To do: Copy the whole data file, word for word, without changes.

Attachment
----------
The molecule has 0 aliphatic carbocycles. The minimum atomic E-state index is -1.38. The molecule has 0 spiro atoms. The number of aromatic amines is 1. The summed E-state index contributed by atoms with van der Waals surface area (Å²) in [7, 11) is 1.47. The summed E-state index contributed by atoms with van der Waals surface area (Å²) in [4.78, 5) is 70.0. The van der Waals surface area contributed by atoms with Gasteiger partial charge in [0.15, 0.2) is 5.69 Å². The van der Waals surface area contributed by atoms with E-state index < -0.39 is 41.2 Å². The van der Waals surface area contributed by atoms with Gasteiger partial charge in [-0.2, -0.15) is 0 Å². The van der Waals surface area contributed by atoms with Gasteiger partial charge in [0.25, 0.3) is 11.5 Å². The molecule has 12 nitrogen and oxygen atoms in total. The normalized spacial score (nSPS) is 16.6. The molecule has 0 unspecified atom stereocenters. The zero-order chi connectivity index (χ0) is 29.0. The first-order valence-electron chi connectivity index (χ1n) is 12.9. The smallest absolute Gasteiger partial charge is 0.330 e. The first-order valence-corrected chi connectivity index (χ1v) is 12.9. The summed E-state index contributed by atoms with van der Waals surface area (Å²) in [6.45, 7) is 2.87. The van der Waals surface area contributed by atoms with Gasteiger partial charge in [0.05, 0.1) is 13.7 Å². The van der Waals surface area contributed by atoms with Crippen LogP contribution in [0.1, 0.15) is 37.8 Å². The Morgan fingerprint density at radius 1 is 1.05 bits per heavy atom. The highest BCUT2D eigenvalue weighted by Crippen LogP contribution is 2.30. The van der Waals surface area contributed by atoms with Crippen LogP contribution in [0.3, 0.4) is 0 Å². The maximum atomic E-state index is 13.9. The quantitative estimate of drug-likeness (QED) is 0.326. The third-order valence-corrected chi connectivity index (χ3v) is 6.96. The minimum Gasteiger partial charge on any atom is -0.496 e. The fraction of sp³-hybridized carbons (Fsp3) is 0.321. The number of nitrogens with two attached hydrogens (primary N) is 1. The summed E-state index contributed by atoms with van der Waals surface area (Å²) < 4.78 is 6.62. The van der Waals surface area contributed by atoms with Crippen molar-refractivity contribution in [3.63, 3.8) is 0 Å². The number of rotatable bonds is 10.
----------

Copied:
The molecule has 0 aliphatic carbocycles. The minimum atomic E-state index is -1.38. The molecule has 0 spiro atoms. The number of aromatic amines is 1. The summed E-state index contributed by atoms with van der Waals surface area (Å²) in [7, 11) is 1.47. The summed E-state index contributed by atoms with van der Waals surface area (Å²) in [4.78, 5) is 70.0. The van der Waals surface area contributed by atoms with Gasteiger partial charge in [0.15, 0.2) is 5.69 Å². The van der Waals surface area contributed by atoms with E-state index < -0.39 is 41.2 Å². The van der Waals surface area contributed by atoms with Gasteiger partial charge in [-0.2, -0.15) is 0 Å². The van der Waals surface area contributed by atoms with Gasteiger partial charge in [0.25, 0.3) is 11.5 Å². The molecule has 12 nitrogen and oxygen atoms in total. The normalized spacial score (nSPS) is 16.6. The molecule has 0 unspecified atom stereocenters. The zero-order chi connectivity index (χ0) is 29.0. The first-order valence-electron chi connectivity index (χ1n) is 12.9. The smallest absolute Gasteiger partial charge is 0.330 e. The first-order valence-corrected chi connectivity index (χ1v) is 12.9. The summed E-state index contributed by atoms with van der Waals surface area (Å²) in [6.45, 7) is 2.87. The van der Waals surface area contributed by atoms with Gasteiger partial charge in [0.05, 0.1) is 13.7 Å². The van der Waals surface area contributed by atoms with Crippen LogP contribution in [0.1, 0.15) is 37.8 Å². The Morgan fingerprint density at radius 1 is 1.05 bits per heavy atom. The highest BCUT2D eigenvalue weighted by Crippen LogP contribution is 2.30. The van der Waals surface area contributed by atoms with Crippen LogP contribution in [0.3, 0.4) is 0 Å². The maximum atomic E-state index is 13.9. The quantitative estimate of drug-likeness (QED) is 0.326. The third-order valence-corrected chi connectivity index (χ3v) is 6.96. The minimum Gasteiger partial charge on any atom is -0.496 e. The fraction of sp³-hybridized carbons (Fsp3) is 0.321. The number of nitrogens with two attached hydrogens (primary N) is 1. The summed E-state index contributed by atoms with van der Waals surface area (Å²) < 4.78 is 6.62. The van der Waals surface area contributed by atoms with Crippen molar-refractivity contribution in [3.63, 3.8) is 0 Å². The number of rotatable bonds is 10.